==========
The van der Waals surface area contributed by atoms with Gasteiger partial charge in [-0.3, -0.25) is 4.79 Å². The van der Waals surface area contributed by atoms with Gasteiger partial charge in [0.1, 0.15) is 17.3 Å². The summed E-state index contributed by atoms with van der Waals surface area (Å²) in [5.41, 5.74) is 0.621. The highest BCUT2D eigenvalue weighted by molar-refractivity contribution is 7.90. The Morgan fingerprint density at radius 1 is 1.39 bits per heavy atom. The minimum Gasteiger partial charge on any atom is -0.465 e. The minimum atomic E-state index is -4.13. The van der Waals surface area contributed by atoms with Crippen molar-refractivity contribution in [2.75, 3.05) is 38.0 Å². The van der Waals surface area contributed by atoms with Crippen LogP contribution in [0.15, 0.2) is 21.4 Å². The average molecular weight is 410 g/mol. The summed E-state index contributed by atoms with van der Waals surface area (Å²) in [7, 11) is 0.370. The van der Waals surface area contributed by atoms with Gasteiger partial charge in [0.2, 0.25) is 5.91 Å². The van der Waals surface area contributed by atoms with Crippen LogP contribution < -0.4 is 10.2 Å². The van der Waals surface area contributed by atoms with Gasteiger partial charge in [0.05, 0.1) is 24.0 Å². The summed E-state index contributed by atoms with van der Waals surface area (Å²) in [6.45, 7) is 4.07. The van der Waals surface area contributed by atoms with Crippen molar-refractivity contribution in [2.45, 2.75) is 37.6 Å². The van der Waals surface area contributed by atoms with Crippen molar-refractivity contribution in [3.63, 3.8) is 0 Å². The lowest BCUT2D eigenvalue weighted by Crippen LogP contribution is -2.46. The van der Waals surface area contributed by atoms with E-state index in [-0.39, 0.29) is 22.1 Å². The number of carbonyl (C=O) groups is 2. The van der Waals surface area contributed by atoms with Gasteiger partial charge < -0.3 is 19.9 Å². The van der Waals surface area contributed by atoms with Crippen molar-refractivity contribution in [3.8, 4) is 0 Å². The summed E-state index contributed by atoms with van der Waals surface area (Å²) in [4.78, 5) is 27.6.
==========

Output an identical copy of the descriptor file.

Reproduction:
The van der Waals surface area contributed by atoms with Gasteiger partial charge in [-0.3, -0.25) is 4.79 Å². The van der Waals surface area contributed by atoms with Gasteiger partial charge in [0.1, 0.15) is 17.3 Å². The summed E-state index contributed by atoms with van der Waals surface area (Å²) in [5.41, 5.74) is 0.621. The highest BCUT2D eigenvalue weighted by molar-refractivity contribution is 7.90. The Morgan fingerprint density at radius 1 is 1.39 bits per heavy atom. The minimum Gasteiger partial charge on any atom is -0.465 e. The minimum atomic E-state index is -4.13. The van der Waals surface area contributed by atoms with Crippen molar-refractivity contribution in [2.75, 3.05) is 38.0 Å². The van der Waals surface area contributed by atoms with Crippen LogP contribution in [0.15, 0.2) is 21.4 Å². The average molecular weight is 410 g/mol. The summed E-state index contributed by atoms with van der Waals surface area (Å²) in [7, 11) is 0.370. The van der Waals surface area contributed by atoms with Gasteiger partial charge in [0.2, 0.25) is 5.91 Å². The van der Waals surface area contributed by atoms with Crippen LogP contribution < -0.4 is 10.2 Å². The van der Waals surface area contributed by atoms with Gasteiger partial charge in [0.05, 0.1) is 24.0 Å². The summed E-state index contributed by atoms with van der Waals surface area (Å²) in [6.45, 7) is 4.07. The van der Waals surface area contributed by atoms with Crippen molar-refractivity contribution in [2.45, 2.75) is 37.6 Å². The van der Waals surface area contributed by atoms with Crippen molar-refractivity contribution in [3.63, 3.8) is 0 Å². The lowest BCUT2D eigenvalue weighted by Crippen LogP contribution is -2.46. The van der Waals surface area contributed by atoms with E-state index in [-0.39, 0.29) is 22.1 Å². The number of carbonyl (C=O) groups is 2. The van der Waals surface area contributed by atoms with Gasteiger partial charge < -0.3 is 19.9 Å². The van der Waals surface area contributed by atoms with Crippen molar-refractivity contribution in [3.8, 4) is 0 Å². The summed E-state index contributed by atoms with van der Waals surface area (Å²) in [4.78, 5) is 27.6.